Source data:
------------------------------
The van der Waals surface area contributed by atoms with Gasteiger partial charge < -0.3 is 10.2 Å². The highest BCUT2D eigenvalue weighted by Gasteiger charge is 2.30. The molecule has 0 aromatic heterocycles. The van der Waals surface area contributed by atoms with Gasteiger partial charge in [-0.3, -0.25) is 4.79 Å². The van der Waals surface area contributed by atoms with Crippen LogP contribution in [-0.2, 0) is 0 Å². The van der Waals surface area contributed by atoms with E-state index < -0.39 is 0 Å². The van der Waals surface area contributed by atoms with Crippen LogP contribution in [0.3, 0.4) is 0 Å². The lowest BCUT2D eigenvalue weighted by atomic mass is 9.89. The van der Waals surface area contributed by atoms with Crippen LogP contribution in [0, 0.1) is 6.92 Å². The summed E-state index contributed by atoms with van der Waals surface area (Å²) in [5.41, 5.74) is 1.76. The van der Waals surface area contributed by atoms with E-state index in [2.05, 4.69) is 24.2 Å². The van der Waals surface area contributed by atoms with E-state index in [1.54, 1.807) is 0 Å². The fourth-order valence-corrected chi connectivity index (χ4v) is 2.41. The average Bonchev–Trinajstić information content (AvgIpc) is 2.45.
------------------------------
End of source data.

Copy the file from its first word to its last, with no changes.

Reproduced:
The van der Waals surface area contributed by atoms with Gasteiger partial charge < -0.3 is 10.2 Å². The highest BCUT2D eigenvalue weighted by Gasteiger charge is 2.30. The molecule has 0 aromatic heterocycles. The van der Waals surface area contributed by atoms with Gasteiger partial charge in [-0.3, -0.25) is 4.79 Å². The van der Waals surface area contributed by atoms with Crippen LogP contribution in [-0.2, 0) is 0 Å². The van der Waals surface area contributed by atoms with E-state index < -0.39 is 0 Å². The van der Waals surface area contributed by atoms with Crippen LogP contribution in [0.3, 0.4) is 0 Å². The lowest BCUT2D eigenvalue weighted by atomic mass is 9.89. The van der Waals surface area contributed by atoms with Crippen LogP contribution in [0, 0.1) is 6.92 Å². The summed E-state index contributed by atoms with van der Waals surface area (Å²) in [5.41, 5.74) is 1.76. The van der Waals surface area contributed by atoms with E-state index in [2.05, 4.69) is 24.2 Å². The van der Waals surface area contributed by atoms with E-state index in [1.54, 1.807) is 0 Å². The fourth-order valence-corrected chi connectivity index (χ4v) is 2.41. The average Bonchev–Trinajstić information content (AvgIpc) is 2.45.